From “well” to “not well”.

**just so you know, this post is a bit rambly and train-of-thoughty. This is what happens when you blog while on the tail end of a fibromyalgia flare…**

A few days ago, the hashtag #disabilityshocker emerged on Twitter. Disabled people from all corners of the internet told amazing and inspiring tales of how they did real, normal people things like going to the shops on their own, having a job, crossing roads and even *shock* wearing high heels on occasion.

I know. Inspiring, right? Those plucky disableds having lives and stuff, it’s enough to bring a tear to the eye.

But, apart from having fun mocking disabled inspiration porn, it also made me think about something else. In order for people to have this whole “I can’t believe she put her own shoes on, how clever!” view of the disableds in their lives, chances are they will always have known that person as disabled. Not in all cases I’m sure, but in many. If you’ve been disabled your whole life, or even for a number of years, you will have friends and acquaintances who have only known you as a “disabled person”. And who may say things to you like “goodness me, you’re married?” or “oh my goodness I didn’t think you could do things like go to the pub!”

And, being the self-centered sort of person I am, I immediately compared this scenario to my current situation which I’m sure is the situation of many people. Until last summer, I wouldn’t have classed myself as sick or disabled. Now, I’d definitely class myself as sick and I guess you could class me as disabled? I use crutches 99% of the time when I’m out of the house now, and my walking distance has decreased dramatically (it’s literally got to the point where if there isn’t a large cup of coffee waiting for me at the other end I will be very reluctant to waste the energy). However, everyone I know has known me before I got sick. Everyone knows the “well” me.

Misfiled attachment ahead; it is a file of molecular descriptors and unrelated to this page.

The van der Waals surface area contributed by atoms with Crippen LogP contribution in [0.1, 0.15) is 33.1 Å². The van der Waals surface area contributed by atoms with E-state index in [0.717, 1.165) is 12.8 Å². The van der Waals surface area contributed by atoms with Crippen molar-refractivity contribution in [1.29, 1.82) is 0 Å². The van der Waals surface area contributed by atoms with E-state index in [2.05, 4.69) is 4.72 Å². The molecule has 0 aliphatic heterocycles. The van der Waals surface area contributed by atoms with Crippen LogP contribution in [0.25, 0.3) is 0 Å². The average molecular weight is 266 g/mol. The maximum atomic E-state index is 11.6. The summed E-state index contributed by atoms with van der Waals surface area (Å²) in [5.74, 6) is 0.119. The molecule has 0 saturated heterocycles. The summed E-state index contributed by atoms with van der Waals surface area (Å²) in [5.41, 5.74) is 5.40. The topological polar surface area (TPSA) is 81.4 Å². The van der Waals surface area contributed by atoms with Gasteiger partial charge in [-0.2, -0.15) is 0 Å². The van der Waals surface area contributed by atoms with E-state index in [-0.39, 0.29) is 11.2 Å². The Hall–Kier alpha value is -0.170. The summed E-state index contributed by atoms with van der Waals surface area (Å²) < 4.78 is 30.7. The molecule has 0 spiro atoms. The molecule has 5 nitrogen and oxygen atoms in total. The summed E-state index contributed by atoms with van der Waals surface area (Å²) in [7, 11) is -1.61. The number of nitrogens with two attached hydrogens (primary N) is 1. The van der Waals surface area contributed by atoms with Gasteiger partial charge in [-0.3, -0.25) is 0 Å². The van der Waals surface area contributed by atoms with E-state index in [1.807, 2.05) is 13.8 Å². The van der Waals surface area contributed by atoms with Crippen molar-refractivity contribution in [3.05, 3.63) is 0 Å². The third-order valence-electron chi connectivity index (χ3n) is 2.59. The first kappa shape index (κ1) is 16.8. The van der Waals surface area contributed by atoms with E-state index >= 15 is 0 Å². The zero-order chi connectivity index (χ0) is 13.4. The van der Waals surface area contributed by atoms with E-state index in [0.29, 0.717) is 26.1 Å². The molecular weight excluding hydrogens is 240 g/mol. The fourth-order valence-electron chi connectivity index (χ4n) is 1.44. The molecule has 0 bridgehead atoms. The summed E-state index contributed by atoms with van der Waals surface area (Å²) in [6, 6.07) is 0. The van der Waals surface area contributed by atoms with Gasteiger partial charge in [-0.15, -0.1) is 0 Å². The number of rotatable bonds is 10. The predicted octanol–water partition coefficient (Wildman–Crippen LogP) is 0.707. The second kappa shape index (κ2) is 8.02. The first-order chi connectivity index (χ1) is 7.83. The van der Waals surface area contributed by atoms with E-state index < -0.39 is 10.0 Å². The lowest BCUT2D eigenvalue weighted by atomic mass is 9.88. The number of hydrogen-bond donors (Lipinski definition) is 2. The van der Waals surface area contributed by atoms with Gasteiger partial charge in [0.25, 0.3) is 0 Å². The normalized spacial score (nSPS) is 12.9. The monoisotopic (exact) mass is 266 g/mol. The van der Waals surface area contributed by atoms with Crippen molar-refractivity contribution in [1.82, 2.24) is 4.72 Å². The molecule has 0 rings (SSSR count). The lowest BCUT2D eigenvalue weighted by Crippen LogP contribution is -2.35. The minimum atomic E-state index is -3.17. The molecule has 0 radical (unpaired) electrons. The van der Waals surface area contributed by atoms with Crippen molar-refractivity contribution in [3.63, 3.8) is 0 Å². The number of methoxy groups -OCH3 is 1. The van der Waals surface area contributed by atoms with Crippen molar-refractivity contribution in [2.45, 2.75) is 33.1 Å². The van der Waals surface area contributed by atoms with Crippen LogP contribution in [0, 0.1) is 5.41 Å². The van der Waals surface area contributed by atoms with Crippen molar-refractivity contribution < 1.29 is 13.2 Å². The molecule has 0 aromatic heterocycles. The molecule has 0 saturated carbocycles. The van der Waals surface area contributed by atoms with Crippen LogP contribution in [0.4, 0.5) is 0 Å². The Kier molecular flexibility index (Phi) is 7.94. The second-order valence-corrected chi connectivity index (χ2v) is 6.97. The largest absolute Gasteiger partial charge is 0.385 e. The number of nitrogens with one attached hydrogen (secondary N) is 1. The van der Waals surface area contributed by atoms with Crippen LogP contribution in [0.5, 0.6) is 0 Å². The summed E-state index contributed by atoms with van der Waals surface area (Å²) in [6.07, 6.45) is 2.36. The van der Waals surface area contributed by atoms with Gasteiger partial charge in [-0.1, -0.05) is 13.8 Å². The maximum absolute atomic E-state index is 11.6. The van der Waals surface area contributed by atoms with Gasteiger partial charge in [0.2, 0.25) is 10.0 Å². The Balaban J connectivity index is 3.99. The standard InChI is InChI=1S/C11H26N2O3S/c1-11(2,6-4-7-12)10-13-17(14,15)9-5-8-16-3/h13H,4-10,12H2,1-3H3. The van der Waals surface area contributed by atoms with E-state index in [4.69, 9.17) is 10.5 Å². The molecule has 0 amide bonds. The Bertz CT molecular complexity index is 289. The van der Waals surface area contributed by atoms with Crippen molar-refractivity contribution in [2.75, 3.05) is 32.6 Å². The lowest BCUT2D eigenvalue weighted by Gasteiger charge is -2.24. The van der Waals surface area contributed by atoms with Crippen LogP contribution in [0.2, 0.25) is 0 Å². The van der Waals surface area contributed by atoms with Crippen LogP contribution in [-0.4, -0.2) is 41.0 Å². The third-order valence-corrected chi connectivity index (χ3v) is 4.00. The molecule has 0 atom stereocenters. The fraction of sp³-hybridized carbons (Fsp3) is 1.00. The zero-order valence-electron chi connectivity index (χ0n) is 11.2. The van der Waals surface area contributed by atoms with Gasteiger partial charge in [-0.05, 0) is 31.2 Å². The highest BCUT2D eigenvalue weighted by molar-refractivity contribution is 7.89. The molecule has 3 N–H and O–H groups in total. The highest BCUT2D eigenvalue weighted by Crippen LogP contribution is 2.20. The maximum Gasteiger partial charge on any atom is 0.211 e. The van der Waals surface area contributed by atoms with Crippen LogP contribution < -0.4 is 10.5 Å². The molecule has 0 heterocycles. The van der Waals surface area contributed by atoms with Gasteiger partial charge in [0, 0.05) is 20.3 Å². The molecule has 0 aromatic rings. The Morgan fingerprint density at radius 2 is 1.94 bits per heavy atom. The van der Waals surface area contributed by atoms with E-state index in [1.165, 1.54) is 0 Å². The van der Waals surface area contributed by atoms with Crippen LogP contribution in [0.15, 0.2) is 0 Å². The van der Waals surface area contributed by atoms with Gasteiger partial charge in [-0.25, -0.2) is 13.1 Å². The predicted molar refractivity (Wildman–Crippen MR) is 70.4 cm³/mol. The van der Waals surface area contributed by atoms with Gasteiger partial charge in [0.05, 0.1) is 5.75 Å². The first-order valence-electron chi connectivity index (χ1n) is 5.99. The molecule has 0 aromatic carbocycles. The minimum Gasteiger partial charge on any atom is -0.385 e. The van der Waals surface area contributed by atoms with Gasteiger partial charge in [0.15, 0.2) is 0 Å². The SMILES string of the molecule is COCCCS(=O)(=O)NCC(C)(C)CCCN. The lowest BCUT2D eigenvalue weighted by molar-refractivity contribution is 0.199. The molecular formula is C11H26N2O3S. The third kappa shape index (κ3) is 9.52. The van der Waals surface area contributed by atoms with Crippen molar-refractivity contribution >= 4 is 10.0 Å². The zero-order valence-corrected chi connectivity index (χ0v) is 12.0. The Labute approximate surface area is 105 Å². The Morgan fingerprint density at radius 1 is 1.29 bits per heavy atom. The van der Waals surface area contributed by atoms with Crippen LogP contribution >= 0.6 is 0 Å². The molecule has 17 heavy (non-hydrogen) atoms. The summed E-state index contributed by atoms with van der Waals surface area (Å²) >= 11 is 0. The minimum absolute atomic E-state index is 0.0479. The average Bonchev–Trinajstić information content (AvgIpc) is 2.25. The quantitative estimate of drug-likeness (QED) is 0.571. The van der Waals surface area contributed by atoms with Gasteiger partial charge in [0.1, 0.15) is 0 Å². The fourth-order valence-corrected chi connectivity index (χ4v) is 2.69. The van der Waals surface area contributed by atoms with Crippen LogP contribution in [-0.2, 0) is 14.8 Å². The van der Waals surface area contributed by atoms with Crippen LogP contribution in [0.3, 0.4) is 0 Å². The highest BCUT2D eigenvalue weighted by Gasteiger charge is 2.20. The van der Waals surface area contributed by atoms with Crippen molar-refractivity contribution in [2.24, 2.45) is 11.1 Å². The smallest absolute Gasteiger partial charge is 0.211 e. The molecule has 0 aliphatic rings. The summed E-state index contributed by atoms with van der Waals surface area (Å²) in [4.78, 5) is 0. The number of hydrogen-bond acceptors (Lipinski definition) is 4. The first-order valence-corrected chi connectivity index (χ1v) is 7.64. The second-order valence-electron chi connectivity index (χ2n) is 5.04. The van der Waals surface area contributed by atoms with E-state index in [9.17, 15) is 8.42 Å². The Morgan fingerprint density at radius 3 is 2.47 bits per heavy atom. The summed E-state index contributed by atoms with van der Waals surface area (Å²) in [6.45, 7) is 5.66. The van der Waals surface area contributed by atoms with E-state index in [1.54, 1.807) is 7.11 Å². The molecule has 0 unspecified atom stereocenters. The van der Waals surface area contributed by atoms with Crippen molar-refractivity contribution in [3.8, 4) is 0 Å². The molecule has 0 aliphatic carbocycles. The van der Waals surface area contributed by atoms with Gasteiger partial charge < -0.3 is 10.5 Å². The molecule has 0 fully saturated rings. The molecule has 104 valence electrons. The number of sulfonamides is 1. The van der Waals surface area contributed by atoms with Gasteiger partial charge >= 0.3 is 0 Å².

Reading the comments on the #disabilityshocker hashtag was kinda weird, as I realised that people really wouldn’t say that about me. They wouldn’t say “oh my goodness, look at you leaving the house on your own, well done!” (although it’d be nice once in a while…) because their perception of me is someone who should be able to do that.

So how does this transition work? How does someone move from being someone who is “well” to someone who is “sick and/or disabled”? Well, it’s difficult. Becoming sick is seen as a personal failing. Like we did something wrong, we didn’t work hard enough at getting better, we chose to let this happen to us. If someone was well, and now they’re not, it’s difficult to put that person in a different box. Let me explain a bit:

When meeting someone who is disabled, people will automatically form an opinion of them, just as they might about their gender, or their skin colour, or any number of other things. They may assume that this person will be really sweet and nice, that they might always be cheerful even in difficult situations. That they never moan, and that they always need help. This is the “Charity” or “Tragedy” model of disability, assuming disabled people are plucky and brave and always fight to overcome their disadvantages. But, if you already know someone who then becomes disabled, you can’t put them into that box so easily because you might know that they’re not always sweet and nice, or plucky, or brave because they’re a human being. So they struggle with where to put you now.